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TESDA, Temasek Foundation training program gets high evaluation mark
by eTESDA PMU - Tuesday, 4 November 2014, 10:09 AM
 
The trainers training program conducted jointly by Temasek Foundation-Singapore, Technical Education and Skills Development Authority, and ITE Education Services (ITEES)-Singapore yielded positive results.

This was the finding of the TVET Impact Evaluation done by Temasek Foundation and TESDA with the engagement of KPMG consulting firm, through field surveys and focused group discussions.

The TVET Impact Evaluation objectives are 1) to know the impact of the project on its trainers, their graduates, their institutions, and employers of the graduates; 2) to gather learning points from the program; and 3) to share the results and learning with stakeholders.

The respondents of the survey, who were among the technical vocational education and training (tech-voc) trainers who attended the training, as well as their students/graduates, gave high rating on the four principles in which the program was evaluated. These four principles are:

Satisfaction – The extent of satisfaction of the direct participants and students of the training program.

Scalability – The understanding of how program participants, partner agencies, TVET institutions have been able to multiply the benefits of the program in their sector.

Impact – The impact on the students, graduates, participants and participating TVET institutions and broader community.

Sustainability – The level of ownership of partner agencies and participating TVET institutions to sustain efforts in ensuring longevity of the program and enhancing credibility amongst local communities.

"We are buoyed by the positive evaluation for this training. Our trainers are working hard, and it is paying off," Secretary Joel Villanueva, TESDA Director General, said.

The Temasek Foundation-TESDA-ITEES TVET Trainers’ Training Program was conducted in 2010 for 60 technical vocational education and training (TVET) lead trainers from various private and public institutions across the country in Manila and Singapore. As part of the trainers’ commitment, they conducted multiplier sessions that produced additional 600 TVET Trainers, based on the multiplier ratio of 1:10.

The 2010 program aimed to upgrade the trainers' qualifications from TQ 1 (Trainer/Assessor) to TQ 2 (Training Designer/Developer) and to enable them to act as catalysts to assist TESDA in its goal of enhancing the overall quality of TVET trainers in the country.

TQ I, now entitled TM I (Trainer’s Methodology Level I), being the entry level, qualifies the holder as a trainer and assessor in his discipline. A TM I level trainer plans and facilitates learning sessions, supervises work-based learning, conducts competency assessment, maintains training facilities, and utilizes ICT in facilitating learning.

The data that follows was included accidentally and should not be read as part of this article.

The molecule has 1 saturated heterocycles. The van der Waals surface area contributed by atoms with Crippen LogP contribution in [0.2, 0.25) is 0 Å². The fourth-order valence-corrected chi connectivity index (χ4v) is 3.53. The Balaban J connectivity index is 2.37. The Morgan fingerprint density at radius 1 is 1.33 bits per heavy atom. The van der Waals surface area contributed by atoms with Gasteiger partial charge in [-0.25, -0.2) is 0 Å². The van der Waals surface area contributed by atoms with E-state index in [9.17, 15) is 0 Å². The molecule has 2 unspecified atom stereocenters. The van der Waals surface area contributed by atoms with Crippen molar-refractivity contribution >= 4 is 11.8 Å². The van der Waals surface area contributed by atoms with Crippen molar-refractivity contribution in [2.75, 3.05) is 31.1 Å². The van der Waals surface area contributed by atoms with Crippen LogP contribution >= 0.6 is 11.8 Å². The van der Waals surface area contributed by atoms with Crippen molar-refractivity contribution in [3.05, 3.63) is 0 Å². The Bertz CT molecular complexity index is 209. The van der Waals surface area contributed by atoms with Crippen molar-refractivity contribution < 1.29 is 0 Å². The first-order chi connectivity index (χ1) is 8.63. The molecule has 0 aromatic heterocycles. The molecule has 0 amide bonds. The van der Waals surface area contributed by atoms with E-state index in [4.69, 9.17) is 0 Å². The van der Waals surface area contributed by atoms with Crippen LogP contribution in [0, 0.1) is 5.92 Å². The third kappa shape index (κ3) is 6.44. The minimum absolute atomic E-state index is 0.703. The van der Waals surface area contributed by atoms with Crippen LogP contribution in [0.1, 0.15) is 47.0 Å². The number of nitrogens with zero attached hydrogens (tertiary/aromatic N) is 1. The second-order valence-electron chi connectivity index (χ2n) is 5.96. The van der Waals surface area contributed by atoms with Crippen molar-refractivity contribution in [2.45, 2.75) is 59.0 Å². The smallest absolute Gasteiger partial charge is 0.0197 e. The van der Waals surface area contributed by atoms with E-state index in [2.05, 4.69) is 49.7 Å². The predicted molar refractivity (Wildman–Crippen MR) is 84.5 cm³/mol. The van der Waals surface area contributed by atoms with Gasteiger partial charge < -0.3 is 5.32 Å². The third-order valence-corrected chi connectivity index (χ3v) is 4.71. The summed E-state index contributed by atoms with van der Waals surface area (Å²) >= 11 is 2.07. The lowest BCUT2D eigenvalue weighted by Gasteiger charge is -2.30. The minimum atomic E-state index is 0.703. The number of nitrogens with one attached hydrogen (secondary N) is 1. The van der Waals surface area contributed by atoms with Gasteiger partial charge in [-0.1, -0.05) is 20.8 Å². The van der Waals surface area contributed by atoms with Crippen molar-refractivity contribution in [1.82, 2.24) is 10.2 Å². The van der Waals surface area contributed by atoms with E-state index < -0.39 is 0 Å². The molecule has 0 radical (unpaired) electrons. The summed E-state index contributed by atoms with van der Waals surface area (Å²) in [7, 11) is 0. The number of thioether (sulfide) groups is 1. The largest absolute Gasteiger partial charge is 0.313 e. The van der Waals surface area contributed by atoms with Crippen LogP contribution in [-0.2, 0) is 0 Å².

A TM II level trainer (formerly known as TQ 2), on the other hand, conducts training needs analysis, designs training curricula, and develops learning materials and assessment tools, facilities maintenance system, e-learning materials.

The evaluation was done through survey questionnaires and focus group discussions. The respondents were the trainers as well as their students.

Among the key findings were as follows:

*Satisfaction. A high degree of satisfaction with the training program was found. Students were satisfied with their teachers' enhanced approached to classroom delivery, adopting a wide-range of student-centric technique such as group discussions, industry site visit, research and use of digital media, among others.

*Scalability. Majority of the survey participants (92%) indicated that they have shared the knowledge and skills learned from the training program. The multiplier training sessions were found to be very interesting and useful. There was also knowledge sharing practices among returning program participants beyond the program requirements. They said that they were able to apply the knowledge and skills obtained to their current jobs.

*Impact. The training proved beneficial to the participants professionally, with 82 percent of those who responded to the survey indicating they were able to find employment since graduating from the program, and 87 percent saying they are either somewhat or very confident about their future job prospects.

Around 44 percent indicated receiving a no more than 15 percent pay increase and 26 percent of the participants said they had been promoted since finishing the training program. Because of the training, 59 percent of the participants said in the survey that they had opportunity to lead projects outside of their current work.

*Sustainability. Overall, the participating TVET institutions benefited from an increased perception of credibility among students. The institutions have articulated clear plans and strategies to sustain the benefits obtained from the training program. They also said they are getting adequate support from TESDA.

Villanueva said that trainers are among the most important resources in the tech-voc education system.

"Tech-voc students get only one chance at an education, and we have to do it right. A good trainer can make learning happen," Villanueva said.

At present, there are 9,137 TVET trainers all over the country.

“TESDA continues to build the capability of our trainers. As we are preparing for the ASEAN 2015, we have to ensure that their skills are at par with their counterparts in the region,” Villanueva added.